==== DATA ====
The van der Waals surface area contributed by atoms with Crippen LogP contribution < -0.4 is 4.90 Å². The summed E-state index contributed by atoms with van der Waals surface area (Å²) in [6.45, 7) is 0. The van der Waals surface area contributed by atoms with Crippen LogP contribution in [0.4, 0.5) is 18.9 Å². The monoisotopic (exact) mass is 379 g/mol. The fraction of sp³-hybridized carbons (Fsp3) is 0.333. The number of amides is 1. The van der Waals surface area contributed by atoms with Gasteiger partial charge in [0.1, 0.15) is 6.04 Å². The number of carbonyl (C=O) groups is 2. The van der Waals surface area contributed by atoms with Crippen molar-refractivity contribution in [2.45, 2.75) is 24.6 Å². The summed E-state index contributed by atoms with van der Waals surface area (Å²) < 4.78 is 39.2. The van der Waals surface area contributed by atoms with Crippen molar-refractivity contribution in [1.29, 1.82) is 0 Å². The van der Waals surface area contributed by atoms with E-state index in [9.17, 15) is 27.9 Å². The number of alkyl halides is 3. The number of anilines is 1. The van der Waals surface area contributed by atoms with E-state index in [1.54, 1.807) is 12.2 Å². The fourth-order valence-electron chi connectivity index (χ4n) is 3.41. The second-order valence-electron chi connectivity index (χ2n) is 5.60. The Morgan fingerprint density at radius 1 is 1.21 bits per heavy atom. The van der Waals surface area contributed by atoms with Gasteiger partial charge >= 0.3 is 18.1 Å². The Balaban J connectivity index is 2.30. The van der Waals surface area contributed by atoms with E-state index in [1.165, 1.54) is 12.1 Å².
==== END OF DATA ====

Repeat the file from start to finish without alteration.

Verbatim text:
The van der Waals surface area contributed by atoms with Crippen LogP contribution < -0.4 is 4.90 Å². The summed E-state index contributed by atoms with van der Waals surface area (Å²) in [6.45, 7) is 0. The van der Waals surface area contributed by atoms with Crippen LogP contribution in [0.4, 0.5) is 18.9 Å². The monoisotopic (exact) mass is 379 g/mol. The fraction of sp³-hybridized carbons (Fsp3) is 0.333. The number of amides is 1. The van der Waals surface area contributed by atoms with Gasteiger partial charge in [0.1, 0.15) is 6.04 Å². The number of carbonyl (C=O) groups is 2. The van der Waals surface area contributed by atoms with Crippen molar-refractivity contribution in [2.45, 2.75) is 24.6 Å². The summed E-state index contributed by atoms with van der Waals surface area (Å²) < 4.78 is 39.2. The van der Waals surface area contributed by atoms with Crippen molar-refractivity contribution in [1.29, 1.82) is 0 Å². The van der Waals surface area contributed by atoms with E-state index in [9.17, 15) is 27.9 Å². The number of alkyl halides is 3. The number of anilines is 1. The van der Waals surface area contributed by atoms with E-state index in [1.54, 1.807) is 12.2 Å². The fourth-order valence-electron chi connectivity index (χ4n) is 3.41. The second-order valence-electron chi connectivity index (χ2n) is 5.60. The Morgan fingerprint density at radius 1 is 1.21 bits per heavy atom. The van der Waals surface area contributed by atoms with Gasteiger partial charge >= 0.3 is 18.1 Å². The Balaban J connectivity index is 2.30. The van der Waals surface area contributed by atoms with E-state index in [1.165, 1.54) is 12.1 Å².